Monthly Archives: July 2017

Collaboration, reputation and a new economy

The idea of an economy posited on recognition is not new, but I found an interesting description of a precedent: scientific research.  In Chapter 8 of “The wisdom of crowds”, James Surowiecki described the publication of the first issue of the Royal Society’s Philosophical Transactions, wherein the editor worked to persuade scientists to forgo sole ownership of ideas hatched in secret in exchange for recognition amongst one’s peers.  This was a radical change from the way discovery and invention had been carried out in the Middle Ages, where it was confined “to a secretive exclusive few”.  He makes the point that this was possible because of the near-zero-cost nature of replication of scientific knowledge.  Unlike physical things of the time, copies of knowledge were effectively cost-free.

As many have noticed, lots of things are becoming cost-free to replicate.  So what has worked so well for science could well work for other fields, and that’s what we see in, for example, the open-source software world where people work for reputation.  The missing element which is just starting to happen is the institutional support that recognizes the ultimate commercial value in such work.  Large companies are seeing the value in reusing chunks of other people’s work, and in releasing chunks of their own employee’s labors to the public domain, often simply in exchange for attribution.

As more and more human artifacts become amenable to zero-cost replication, the idea of the reputation economy becomes more relevant.


“Beatriz at Dinner”, factions and the Republican Party

John Lithgow as Doug Strutt, “Beatriz at Dinner”: he’s not bad, he’s wrong.  He’s established a set of principles based on his view of the world, and then assiduously pursued action guided by those principles, and the world has rewarded him.  He engages with Beatriz because she directly challenges his view of the world, unlike the sycophants in the room, and he wants to convince her of his rightness.  It’s a tribute to Lithgow’s acting that he can show me the sympathetic aspects of Strutt’s character and make him into more than a cartoon villain of the normal Hollywood variety.

Coincidentally, I listened to a podcast by Michael Goldfarb this morning about factionalism, and as a consequence I’m reading Federalist Papers #10.  Here I read:

As long as the reason of man continues fallible, and he is at liberty to exercise it, different opinions will be formed. As long as the connection subsists between his reason and his self-love, his opinions and his passions will have a reciprocal influence on each other; and the former will be objects to which the latter will attach themselves.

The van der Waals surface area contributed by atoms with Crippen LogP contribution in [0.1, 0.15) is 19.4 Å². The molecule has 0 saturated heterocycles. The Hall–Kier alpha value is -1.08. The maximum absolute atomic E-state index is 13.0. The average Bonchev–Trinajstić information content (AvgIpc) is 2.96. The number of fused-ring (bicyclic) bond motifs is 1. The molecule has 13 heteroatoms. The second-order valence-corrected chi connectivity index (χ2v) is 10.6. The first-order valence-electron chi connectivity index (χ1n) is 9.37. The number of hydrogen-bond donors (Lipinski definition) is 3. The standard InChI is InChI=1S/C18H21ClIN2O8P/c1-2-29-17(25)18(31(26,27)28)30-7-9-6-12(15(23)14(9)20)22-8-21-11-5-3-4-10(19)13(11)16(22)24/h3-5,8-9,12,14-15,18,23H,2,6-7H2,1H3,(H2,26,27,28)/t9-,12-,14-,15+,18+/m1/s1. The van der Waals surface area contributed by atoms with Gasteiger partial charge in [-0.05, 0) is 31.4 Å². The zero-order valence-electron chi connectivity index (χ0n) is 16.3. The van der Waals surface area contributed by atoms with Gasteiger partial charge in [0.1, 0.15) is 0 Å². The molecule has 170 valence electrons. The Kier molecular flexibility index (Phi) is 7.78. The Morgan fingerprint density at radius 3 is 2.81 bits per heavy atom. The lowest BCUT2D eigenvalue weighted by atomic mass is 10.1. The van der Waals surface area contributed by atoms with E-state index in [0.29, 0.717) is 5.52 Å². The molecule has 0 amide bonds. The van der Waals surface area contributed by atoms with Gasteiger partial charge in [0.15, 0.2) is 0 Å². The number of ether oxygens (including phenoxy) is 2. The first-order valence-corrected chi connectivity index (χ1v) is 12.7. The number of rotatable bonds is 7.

Factions are the same disease within a society as is displayed by Doug Strutt: a willingness to trample the rights of others in the pursuit of some (ideological, material, …) good.  And, as Madison points out, factions (and people like Strutt) are inevitable in a society that respects property, difference of opinion, and liberty to think and act.  Madison’s solutions are to control the effects of such factions, such control being possible for him by the size and consequent diversity of the Republic, and the institutions of representative, not direct, democracy.

When I watched the movie, I felt that the morally bad characters were the sycophantic supporters, especially the young lawyer on the make, because he understood that he was doing wrong and did it anyway.  Over dinner he brings up all the problems with the real estate deal they’re consummating: protected wildlife, angry protesters.  He reacts with disguised disquiet to Strutt’s enthusiasm for hunting.  He has too much to gain to listen to his conscience.

Oddly enough, we see something similar in the US Government at the moment.  The majority of Republican members of Congress hold back from approbation of bad behavior by the President, by their leadership, even though they know that they’re doing something wrong, because they stand to gain their objectives thereby.  McConnell subverts the norms of representative government with his manipulation of parliamentary procedure, Ryan approves of King Trump’s abrogation of the constitution, Susan Collins wrings her hands on the sidelines and expresses “concern” rather than acting to punish Trump or her leadership, so the party can achieve it’s legislative goals, Orrin Hatch, a man who has been in the institution for most of his life, says nothing when the norms of the institution in which he serves are violated by his leadership.  This sort of craven behavior is the real moral bad.

Also, oddly enough, I see traces of Madison’s correctives in the inability of the ruling party to pass legislation.  While we theoretically have only two “parties” of consequence in our government, the Republicans encompass a wide range of political views that would in other systems be expressed by membership in minority parties (Libertarians, religious parties, Greens, …); this divergence of principle makes it very difficult to make legislation without accommodating the rights and opinions of those with whom the majority disagree.  The institution is working, in some sense.